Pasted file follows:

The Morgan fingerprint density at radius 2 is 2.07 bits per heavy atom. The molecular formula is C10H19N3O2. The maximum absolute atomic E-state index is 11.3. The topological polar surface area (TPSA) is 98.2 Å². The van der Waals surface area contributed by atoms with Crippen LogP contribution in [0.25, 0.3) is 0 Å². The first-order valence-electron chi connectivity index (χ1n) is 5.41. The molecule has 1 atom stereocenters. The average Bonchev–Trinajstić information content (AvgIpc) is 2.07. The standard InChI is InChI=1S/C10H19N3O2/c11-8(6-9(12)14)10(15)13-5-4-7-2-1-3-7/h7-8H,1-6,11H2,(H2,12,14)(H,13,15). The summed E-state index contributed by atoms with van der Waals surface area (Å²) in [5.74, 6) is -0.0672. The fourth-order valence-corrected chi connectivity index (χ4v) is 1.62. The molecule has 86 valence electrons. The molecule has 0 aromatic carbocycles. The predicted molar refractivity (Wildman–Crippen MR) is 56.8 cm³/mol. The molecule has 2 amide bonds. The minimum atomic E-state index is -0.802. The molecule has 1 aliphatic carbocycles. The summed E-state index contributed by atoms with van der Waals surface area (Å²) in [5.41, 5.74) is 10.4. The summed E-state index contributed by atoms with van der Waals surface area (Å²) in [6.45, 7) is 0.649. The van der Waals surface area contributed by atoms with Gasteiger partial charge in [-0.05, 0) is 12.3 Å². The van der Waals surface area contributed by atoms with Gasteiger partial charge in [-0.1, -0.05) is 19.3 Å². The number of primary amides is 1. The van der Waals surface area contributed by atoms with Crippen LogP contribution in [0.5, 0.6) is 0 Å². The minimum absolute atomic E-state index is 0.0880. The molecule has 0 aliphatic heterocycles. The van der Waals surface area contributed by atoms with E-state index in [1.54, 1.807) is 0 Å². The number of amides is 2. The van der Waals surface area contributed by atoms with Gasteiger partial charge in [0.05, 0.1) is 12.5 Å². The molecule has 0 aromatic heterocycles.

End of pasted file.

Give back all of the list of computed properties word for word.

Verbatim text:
The Morgan fingerprint density at radius 2 is 2.07 bits per heavy atom. The molecular formula is C10H19N3O2. The maximum absolute atomic E-state index is 11.3. The topological polar surface area (TPSA) is 98.2 Å². The van der Waals surface area contributed by atoms with Crippen LogP contribution in [0.25, 0.3) is 0 Å². The first-order valence-electron chi connectivity index (χ1n) is 5.41. The molecule has 1 atom stereocenters. The average Bonchev–Trinajstić information content (AvgIpc) is 2.07. The standard InChI is InChI=1S/C10H19N3O2/c11-8(6-9(12)14)10(15)13-5-4-7-2-1-3-7/h7-8H,1-6,11H2,(H2,12,14)(H,13,15). The summed E-state index contributed by atoms with van der Waals surface area (Å²) in [5.74, 6) is -0.0672. The fourth-order valence-corrected chi connectivity index (χ4v) is 1.62. The molecule has 86 valence electrons. The molecule has 0 aromatic carbocycles. The predicted molar refractivity (Wildman–Crippen MR) is 56.8 cm³/mol. The molecule has 2 amide bonds. The minimum atomic E-state index is -0.802. The molecule has 1 aliphatic carbocycles. The summed E-state index contributed by atoms with van der Waals surface area (Å²) in [5.41, 5.74) is 10.4. The summed E-state index contributed by atoms with van der Waals surface area (Å²) in [6.45, 7) is 0.649. The van der Waals surface area contributed by atoms with Gasteiger partial charge in [-0.05, 0) is 12.3 Å². The van der Waals surface area contributed by atoms with Gasteiger partial charge in [-0.1, -0.05) is 19.3 Å². The number of primary amides is 1. The van der Waals surface area contributed by atoms with Crippen LogP contribution in [0.5, 0.6) is 0 Å². The minimum absolute atomic E-state index is 0.0880. The molecule has 0 aliphatic heterocycles. The van der Waals surface area contributed by atoms with E-state index in [1.54, 1.807) is 0 Å². The number of amides is 2. The van der Waals surface area contributed by atoms with Gasteiger partial charge in [0.05, 0.1) is 12.5 Å². The molecule has 0 aromatic heterocycles.